Kenya’s opposition leader, Raila Odinga, has filed a petition in the country’s Supreme Court challenging the results of this month’s presidential poll in which his rival William Ruto was declared victorious.
In the petition, Odinga asks the court to nullify the vote’s outcome on several grounds including a mismatch between the turnout figures and the result, and failure by the commission to tally ballots from 27 constituencies as required by law.
Last week, the Chairperson of the Independent and Electoral Boundaries Commission (IEBC) Wafula Chebukati declared Deputy President William Ruto as winner of the election by a slim margin, but four out of seven commissioners dissented, saying the tallying of results had not been transparent.
“The final result… was therefore not complete, accurate, verifiable or accountable and cannot be the basis for a valid and legitimate declaration,” part of the petition reads.
The Commission, its Chairman and Ruto have four days to respond to Odinga’s claims through court filings.
On Monday, IEBC chairman Wafula Chebukati declared Ruto the winner with 50.49% of the vote against Odinga’s 48.5%. However, following Chebukati’s declaration, Odinga said the results were a “travesty” but said he would settle the dispute in court and urged supporters to remain peaceful.
This is Odinga’s fifth shot at the presidency and he has on all attempts blamed previous losses on rigging. Similar disputes triggered violence that claimed more than 100 lives in 2017 and more than 1,200 lives in 2007.
During a press briefing held at Kenyatta International Convention Center, Raila described the 2022 election as one that represented the most daring move by cartels who wished “to overturn the wishes of the electorate.”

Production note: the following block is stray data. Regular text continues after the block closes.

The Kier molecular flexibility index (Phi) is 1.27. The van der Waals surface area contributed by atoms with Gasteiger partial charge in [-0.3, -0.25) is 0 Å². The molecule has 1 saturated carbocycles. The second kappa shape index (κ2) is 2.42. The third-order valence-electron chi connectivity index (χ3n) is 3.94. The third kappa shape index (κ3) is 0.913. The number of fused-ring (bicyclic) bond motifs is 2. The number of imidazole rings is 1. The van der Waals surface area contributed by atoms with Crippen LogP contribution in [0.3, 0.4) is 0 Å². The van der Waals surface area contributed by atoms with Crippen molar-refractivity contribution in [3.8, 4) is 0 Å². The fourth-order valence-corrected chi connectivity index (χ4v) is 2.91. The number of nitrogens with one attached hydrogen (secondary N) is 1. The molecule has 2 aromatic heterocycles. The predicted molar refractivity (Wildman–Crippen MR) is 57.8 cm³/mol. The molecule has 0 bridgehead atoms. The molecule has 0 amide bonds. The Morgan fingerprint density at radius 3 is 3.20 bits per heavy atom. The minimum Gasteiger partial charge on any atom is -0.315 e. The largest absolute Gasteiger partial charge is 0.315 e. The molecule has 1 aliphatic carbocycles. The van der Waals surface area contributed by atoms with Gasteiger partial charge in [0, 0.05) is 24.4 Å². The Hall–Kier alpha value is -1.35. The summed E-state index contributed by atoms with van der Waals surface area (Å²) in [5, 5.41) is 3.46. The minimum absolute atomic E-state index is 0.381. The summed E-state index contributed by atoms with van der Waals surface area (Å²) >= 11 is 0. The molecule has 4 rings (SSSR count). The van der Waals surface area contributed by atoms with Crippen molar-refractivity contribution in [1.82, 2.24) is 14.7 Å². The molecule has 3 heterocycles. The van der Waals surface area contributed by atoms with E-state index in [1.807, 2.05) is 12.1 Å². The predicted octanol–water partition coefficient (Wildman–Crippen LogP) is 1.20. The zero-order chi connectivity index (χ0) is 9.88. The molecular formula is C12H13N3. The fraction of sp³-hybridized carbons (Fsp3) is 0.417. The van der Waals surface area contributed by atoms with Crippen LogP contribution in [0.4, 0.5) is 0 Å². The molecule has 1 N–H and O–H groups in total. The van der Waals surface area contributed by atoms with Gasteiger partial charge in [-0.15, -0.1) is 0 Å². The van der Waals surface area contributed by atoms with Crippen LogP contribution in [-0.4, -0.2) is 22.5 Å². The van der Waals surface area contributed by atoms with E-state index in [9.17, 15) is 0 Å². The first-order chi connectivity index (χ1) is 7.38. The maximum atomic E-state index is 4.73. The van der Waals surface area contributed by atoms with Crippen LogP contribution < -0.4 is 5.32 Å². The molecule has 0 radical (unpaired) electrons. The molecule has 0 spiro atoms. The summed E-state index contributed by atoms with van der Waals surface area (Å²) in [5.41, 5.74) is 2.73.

“We refuse to allow Kenya go that direction. It must not happen and it will not happen. That’s what the step we have taken today and ones we will take going forward are all about; to stop the corruption cartels from getting to the heart of our nation and government. Otherwise we will have no country” Odinga said as he rallied his supporters to “Walk the talk.”
In 2017, the Supreme Court overturned the election result and ordered a re-run, which Odinga boycotted, saying he had no faith in the election commission. This time, Odinga is backed by the political establishment. President Uhuru Kenyatta endorsed Odinga’s candidacy after falling out with Ruto after the last election.
The case will be heard by the seven-member Supreme Court and presided over by Martha Koome, Kenya’s first female chief justice, who was appointed by Kenyatta last year.
The court will next conduct a status conference with all parties to define the hearing schedule and ground rules. The constitution requires judges to issue their decision within 14 days of the lawsuit being filed.
According to the Constitution of Kenya, the court process is expected to be concluded within 14 days and in case of a rerun, an election must be conducted within 60 days.